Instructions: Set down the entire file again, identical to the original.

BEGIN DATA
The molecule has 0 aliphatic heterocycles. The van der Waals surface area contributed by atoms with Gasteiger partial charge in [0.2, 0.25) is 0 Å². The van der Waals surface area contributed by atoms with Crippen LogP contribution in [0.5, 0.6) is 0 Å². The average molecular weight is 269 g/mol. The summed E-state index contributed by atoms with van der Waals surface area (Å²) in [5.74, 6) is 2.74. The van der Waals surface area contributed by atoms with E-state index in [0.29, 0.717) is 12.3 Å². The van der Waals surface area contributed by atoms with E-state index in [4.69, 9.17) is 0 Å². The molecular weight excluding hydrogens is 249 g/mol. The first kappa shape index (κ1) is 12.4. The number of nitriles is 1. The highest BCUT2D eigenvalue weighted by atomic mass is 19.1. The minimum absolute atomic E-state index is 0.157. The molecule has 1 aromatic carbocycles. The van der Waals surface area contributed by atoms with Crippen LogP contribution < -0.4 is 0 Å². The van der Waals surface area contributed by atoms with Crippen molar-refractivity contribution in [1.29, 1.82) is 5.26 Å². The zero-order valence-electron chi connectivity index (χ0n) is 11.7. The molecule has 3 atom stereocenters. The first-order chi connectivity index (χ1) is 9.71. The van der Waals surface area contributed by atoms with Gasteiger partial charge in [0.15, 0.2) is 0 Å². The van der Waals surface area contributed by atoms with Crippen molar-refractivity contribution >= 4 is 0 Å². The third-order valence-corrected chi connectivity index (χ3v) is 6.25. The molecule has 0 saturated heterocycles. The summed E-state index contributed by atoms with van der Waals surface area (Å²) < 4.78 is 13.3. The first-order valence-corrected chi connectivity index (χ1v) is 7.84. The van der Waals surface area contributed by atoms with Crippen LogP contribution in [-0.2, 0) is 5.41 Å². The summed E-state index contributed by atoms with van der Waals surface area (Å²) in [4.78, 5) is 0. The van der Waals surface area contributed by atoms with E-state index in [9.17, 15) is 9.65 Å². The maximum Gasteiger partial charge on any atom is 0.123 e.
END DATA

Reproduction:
The molecule has 0 aliphatic heterocycles. The van der Waals surface area contributed by atoms with Gasteiger partial charge in [0.2, 0.25) is 0 Å². The van der Waals surface area contributed by atoms with Crippen LogP contribution in [0.5, 0.6) is 0 Å². The average molecular weight is 269 g/mol. The summed E-state index contributed by atoms with van der Waals surface area (Å²) in [5.74, 6) is 2.74. The van der Waals surface area contributed by atoms with E-state index in [0.29, 0.717) is 12.3 Å². The van der Waals surface area contributed by atoms with E-state index in [4.69, 9.17) is 0 Å². The molecular weight excluding hydrogens is 249 g/mol. The first kappa shape index (κ1) is 12.4. The number of nitriles is 1. The highest BCUT2D eigenvalue weighted by atomic mass is 19.1. The minimum absolute atomic E-state index is 0.157. The molecule has 1 aromatic carbocycles. The van der Waals surface area contributed by atoms with Crippen LogP contribution < -0.4 is 0 Å². The van der Waals surface area contributed by atoms with Crippen molar-refractivity contribution in [1.29, 1.82) is 5.26 Å². The zero-order valence-electron chi connectivity index (χ0n) is 11.7. The molecule has 3 atom stereocenters. The first-order chi connectivity index (χ1) is 9.71. The van der Waals surface area contributed by atoms with Gasteiger partial charge in [0.15, 0.2) is 0 Å². The van der Waals surface area contributed by atoms with Crippen molar-refractivity contribution >= 4 is 0 Å². The third-order valence-corrected chi connectivity index (χ3v) is 6.25. The molecule has 0 saturated heterocycles. The summed E-state index contributed by atoms with van der Waals surface area (Å²) < 4.78 is 13.3. The first-order valence-corrected chi connectivity index (χ1v) is 7.84. The van der Waals surface area contributed by atoms with Crippen LogP contribution in [-0.2, 0) is 5.41 Å². The summed E-state index contributed by atoms with van der Waals surface area (Å²) in [4.78, 5) is 0. The van der Waals surface area contributed by atoms with E-state index in [9.17, 15) is 9.65 Å². The maximum Gasteiger partial charge on any atom is 0.123 e.